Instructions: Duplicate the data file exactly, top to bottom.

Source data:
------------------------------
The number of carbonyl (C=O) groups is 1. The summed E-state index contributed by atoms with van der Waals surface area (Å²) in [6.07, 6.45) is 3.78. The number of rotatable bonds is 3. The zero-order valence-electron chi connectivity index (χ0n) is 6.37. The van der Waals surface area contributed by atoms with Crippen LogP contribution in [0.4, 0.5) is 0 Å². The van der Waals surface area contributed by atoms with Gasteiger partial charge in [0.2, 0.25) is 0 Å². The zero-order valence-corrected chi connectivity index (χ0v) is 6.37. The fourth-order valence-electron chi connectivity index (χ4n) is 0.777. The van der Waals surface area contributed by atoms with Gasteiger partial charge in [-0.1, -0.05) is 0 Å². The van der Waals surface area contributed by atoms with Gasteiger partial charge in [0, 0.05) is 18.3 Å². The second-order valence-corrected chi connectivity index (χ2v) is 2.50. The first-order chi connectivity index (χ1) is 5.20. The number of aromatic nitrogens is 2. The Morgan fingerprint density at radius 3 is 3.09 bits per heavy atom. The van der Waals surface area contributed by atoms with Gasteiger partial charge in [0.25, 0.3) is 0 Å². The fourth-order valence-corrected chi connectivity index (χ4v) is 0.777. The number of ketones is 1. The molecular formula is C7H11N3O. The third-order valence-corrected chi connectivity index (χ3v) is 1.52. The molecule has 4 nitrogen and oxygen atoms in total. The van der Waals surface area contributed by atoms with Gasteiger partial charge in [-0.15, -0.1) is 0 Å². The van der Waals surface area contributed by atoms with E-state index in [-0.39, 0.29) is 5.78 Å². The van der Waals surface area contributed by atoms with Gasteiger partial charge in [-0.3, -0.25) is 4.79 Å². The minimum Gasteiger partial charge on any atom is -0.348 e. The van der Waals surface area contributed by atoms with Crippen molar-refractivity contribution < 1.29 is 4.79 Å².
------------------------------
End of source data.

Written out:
The number of carbonyl (C=O) groups is 1. The summed E-state index contributed by atoms with van der Waals surface area (Å²) in [6.07, 6.45) is 3.78. The number of rotatable bonds is 3. The zero-order valence-electron chi connectivity index (χ0n) is 6.37. The van der Waals surface area contributed by atoms with Crippen LogP contribution in [0.4, 0.5) is 0 Å². The van der Waals surface area contributed by atoms with Gasteiger partial charge in [0.2, 0.25) is 0 Å². The zero-order valence-corrected chi connectivity index (χ0v) is 6.37. The fourth-order valence-electron chi connectivity index (χ4n) is 0.777. The van der Waals surface area contributed by atoms with Gasteiger partial charge in [-0.1, -0.05) is 0 Å². The van der Waals surface area contributed by atoms with Gasteiger partial charge in [0, 0.05) is 18.3 Å². The second-order valence-corrected chi connectivity index (χ2v) is 2.50. The first-order chi connectivity index (χ1) is 5.20. The number of aromatic nitrogens is 2. The Morgan fingerprint density at radius 3 is 3.09 bits per heavy atom. The van der Waals surface area contributed by atoms with Gasteiger partial charge in [0.25, 0.3) is 0 Å². The fourth-order valence-corrected chi connectivity index (χ4v) is 0.777. The number of ketones is 1. The molecular formula is C7H11N3O. The third-order valence-corrected chi connectivity index (χ3v) is 1.52. The molecule has 4 nitrogen and oxygen atoms in total. The van der Waals surface area contributed by atoms with Gasteiger partial charge in [-0.15, -0.1) is 0 Å². The van der Waals surface area contributed by atoms with E-state index in [-0.39, 0.29) is 5.78 Å². The van der Waals surface area contributed by atoms with Gasteiger partial charge in [-0.3, -0.25) is 4.79 Å². The minimum Gasteiger partial charge on any atom is -0.348 e. The van der Waals surface area contributed by atoms with Crippen molar-refractivity contribution < 1.29 is 4.79 Å².